By Beth Lawrence
The Jackson County Public Library and the Fontana Regional Library system are unveiling a new library collection geared toward older residents facing cognitive decline.
The Memory Lane Collection is comprised of over 50 books, five DVDs and 12 jigsaw puzzles. It was curated for older adults and is now ready for checkout at all Fontana locations.
The set is designed to help those coping with cognitive issues continue to engage the world and people around them and stimulate memory. Despite the original intent, the collection is available to anyone interested in their subject matter.
Carlyn Morenus, branch librarian at Hudson Library in Highlands, worked with the N.C. Department on Aging, staff at area retirement centers, websites such as the Alzheimer’s Store, library staff and drew on her own experiences having a parent with Alzheimer’s to curate the collections for each library.
“The photographs in each book are vivid and beautiful,” Morenus said. “Some of the books, particularly the very large print titles, were originally designed for low-vision readers. Staff have greatly enjoyed the books in this collection, and they are being checked out by a full range of patrons. Anyone can enjoy the beautiful photography and the opportunities to reminisce.”
The set contains visually oriented large-print books with high-quality pictures that are less focused on deeper plotlines and in-depth storytelling, meaning fewer details that might confuse readers with a cognitive impairment. The books include both short fiction and picture books. Some titles included in the collection are: Everyday Fashions of the Fifties, Verses from the Bible: Illuminated by Stained Glass Windows, A Bevy of Blue, which is part of a series focused on one color presented in a variety of photographs, The Book of Vintage Cars, A Dusting of Snow, short fiction; The Splendor of Forests and Flower Gardens, a picture book.
“Memory Lane books are designed to spark interest, reminiscences, and conversations with family, friends or caregivers,” Morenus said.
The collection includes small and large jigsaw puzzles containing 35 to 300 pieces along with what the library calls ambient DVDs, with subjects such as puppies, sunsets and aquariums.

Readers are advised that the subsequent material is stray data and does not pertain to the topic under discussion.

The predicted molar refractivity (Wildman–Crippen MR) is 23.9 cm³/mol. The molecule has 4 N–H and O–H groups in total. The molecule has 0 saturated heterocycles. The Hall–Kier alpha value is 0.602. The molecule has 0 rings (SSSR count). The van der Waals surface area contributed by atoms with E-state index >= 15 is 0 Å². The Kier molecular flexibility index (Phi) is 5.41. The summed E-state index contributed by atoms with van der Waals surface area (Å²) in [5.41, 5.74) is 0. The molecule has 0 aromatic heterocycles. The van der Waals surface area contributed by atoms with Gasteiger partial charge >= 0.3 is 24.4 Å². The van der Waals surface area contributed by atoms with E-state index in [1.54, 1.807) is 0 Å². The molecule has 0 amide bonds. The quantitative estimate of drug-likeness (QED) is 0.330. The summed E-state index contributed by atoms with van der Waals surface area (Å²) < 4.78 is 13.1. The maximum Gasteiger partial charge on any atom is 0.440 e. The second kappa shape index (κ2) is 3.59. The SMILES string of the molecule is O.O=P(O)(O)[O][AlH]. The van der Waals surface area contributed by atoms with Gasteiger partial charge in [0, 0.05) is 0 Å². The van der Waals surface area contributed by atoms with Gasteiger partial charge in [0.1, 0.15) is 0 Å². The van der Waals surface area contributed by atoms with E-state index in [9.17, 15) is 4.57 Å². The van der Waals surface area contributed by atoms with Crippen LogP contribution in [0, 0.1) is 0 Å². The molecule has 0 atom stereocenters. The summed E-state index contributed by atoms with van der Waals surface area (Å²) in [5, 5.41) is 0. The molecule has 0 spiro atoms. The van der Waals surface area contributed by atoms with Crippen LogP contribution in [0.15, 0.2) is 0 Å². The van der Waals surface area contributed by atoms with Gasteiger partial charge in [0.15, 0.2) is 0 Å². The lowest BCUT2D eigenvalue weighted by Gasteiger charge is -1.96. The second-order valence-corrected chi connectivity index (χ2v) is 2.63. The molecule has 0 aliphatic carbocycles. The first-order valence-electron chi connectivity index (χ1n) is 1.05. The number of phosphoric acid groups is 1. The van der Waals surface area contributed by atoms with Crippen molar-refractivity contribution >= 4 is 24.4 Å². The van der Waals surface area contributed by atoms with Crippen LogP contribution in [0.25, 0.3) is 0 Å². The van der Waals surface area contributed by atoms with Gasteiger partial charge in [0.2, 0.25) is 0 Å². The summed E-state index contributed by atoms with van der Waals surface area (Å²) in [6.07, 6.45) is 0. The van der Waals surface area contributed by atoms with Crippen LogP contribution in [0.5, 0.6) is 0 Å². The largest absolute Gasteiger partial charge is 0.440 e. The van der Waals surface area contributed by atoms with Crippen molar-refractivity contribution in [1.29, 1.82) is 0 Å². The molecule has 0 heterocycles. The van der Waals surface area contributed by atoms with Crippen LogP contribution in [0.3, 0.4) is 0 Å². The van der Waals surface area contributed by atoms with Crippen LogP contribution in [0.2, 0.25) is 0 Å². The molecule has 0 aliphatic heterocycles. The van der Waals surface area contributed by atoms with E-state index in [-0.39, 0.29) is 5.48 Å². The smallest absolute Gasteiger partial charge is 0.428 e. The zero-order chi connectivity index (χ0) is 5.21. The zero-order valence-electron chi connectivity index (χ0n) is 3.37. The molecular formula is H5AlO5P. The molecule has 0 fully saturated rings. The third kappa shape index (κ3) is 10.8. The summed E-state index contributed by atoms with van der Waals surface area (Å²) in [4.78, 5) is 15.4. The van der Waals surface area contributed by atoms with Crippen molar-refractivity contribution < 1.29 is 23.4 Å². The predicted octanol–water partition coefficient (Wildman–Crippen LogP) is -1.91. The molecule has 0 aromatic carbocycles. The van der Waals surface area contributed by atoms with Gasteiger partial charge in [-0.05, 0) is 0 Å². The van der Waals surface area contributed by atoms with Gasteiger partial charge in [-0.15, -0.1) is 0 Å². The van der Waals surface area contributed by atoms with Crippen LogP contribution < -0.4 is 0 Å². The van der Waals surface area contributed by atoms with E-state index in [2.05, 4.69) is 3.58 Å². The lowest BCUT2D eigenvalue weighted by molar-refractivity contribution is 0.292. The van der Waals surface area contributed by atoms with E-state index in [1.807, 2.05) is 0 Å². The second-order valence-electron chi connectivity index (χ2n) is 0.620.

All libraries in the Fontana system have a similar collection and different titles can be checked out through interlibrary loan.
“Our decision to pursue this project has been some time in the making,” Morenus said.
The effort came about as a result of requests from library patrons hoping to help family members dealing with memory loss or other cognitive impairment
That was when library staff realized they did not have materials that would serve that demographic group. From that realization the idea for the collection was born.
“We have always had books to serve patrons beginning in infancy through childhood, teens, adulthood, and large print books for older eyes,” Morenus said. “But we lacked materials well-suited to those with memory loss, dementia, or who might be recovering from a stroke or other major illness.”
The materials can be used as a means to engage older family members’ memories and spark conversations to keep them engaged. The N.C. Department on Aging and staff at retirement communities Morenus consulted recommended the books, puzzles and DVDs and suggested using them as tools to activate memory and serve as discussion topics.
“Someone might see a dress in Everyday Fashions of the Fifties that looks just like one they wore, or their mom wore,” Morenus said. “That can start a whole conversation about activities they enjoyed or memories of special occasions brought back by seeing the image. Or a book of landscapes might be a pathway to a conversation about travels or living in a particular place.”
The books are being borrowed by professionals as well. One of the first loans was to an activities director at a retirement community
She checked out an Everyday Fashions book and a reproduction of a 1942 Sears Christmas catalog and planned to use them as conversations starters for her residents about Christmas, favorite fashions and what was worn on certain occasions, Morenus said.